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Image credit: Engadget/Steve Dent

Google pauses crackdown on apps that use accessibility features

The company will take 30 days to gather feedback on 'responsible' uses of accessibility code.
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Engadget/Steve Dent

Almost a month ago, Google cracked down on developers that used Android's accessibility features for apps that weren't expressly created for people with disabilities. The company told developers that they had to show how their code actually helped those with a disability or face removal from the Play Store within 30 days. Now, however, Google is pausing that final solution for another month to consider "responsible and innovative uses of accessibility services."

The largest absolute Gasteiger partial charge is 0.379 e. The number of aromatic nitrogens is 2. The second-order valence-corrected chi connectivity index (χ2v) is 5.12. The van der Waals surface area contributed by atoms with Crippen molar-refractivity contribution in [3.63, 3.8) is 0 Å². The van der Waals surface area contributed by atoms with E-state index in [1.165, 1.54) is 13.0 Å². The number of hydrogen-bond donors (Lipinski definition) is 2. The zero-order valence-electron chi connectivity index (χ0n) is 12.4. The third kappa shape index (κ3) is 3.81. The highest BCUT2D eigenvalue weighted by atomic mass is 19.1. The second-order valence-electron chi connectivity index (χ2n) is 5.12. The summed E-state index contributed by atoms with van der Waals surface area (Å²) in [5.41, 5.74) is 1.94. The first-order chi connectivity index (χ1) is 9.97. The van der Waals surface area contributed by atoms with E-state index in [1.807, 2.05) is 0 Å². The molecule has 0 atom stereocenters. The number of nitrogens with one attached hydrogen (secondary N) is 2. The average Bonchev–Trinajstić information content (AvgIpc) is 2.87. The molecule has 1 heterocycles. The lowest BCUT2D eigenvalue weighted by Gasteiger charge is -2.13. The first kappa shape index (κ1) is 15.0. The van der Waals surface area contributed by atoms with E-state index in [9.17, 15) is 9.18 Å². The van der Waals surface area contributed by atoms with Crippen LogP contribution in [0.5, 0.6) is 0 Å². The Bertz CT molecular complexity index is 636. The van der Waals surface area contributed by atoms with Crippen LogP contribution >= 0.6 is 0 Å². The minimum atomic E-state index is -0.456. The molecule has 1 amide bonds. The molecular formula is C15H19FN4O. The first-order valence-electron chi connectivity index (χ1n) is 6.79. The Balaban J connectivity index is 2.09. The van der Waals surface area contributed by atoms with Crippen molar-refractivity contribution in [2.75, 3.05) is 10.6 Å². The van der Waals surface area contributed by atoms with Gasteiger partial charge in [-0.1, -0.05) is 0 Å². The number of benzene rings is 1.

Several developers complained about the strict policy enforcement, which could affect apps like Last Pass (which uses accessibility features to help fill in form fields and passwords), Tasker (which uses the features to monitor launched apps) and Greenify (which shuts down apps when they use too much power).

"This is really bad news," Universal Copy's developer wrote on the Android Reddit. "We will have no other choice than unpublishing the app from the Play Store."

In the current email, Google asked recipients to send feedback around their appropriate use of the accessibility features in Android: "If you believe your app uses the Accessibility API for a responsible, innovative purpose that isn't related to accessibility, please respond to this email and tell us more about how your app benefits users. This kind of feedback may be helpful to us as we complete our evaluation of accessibility services."

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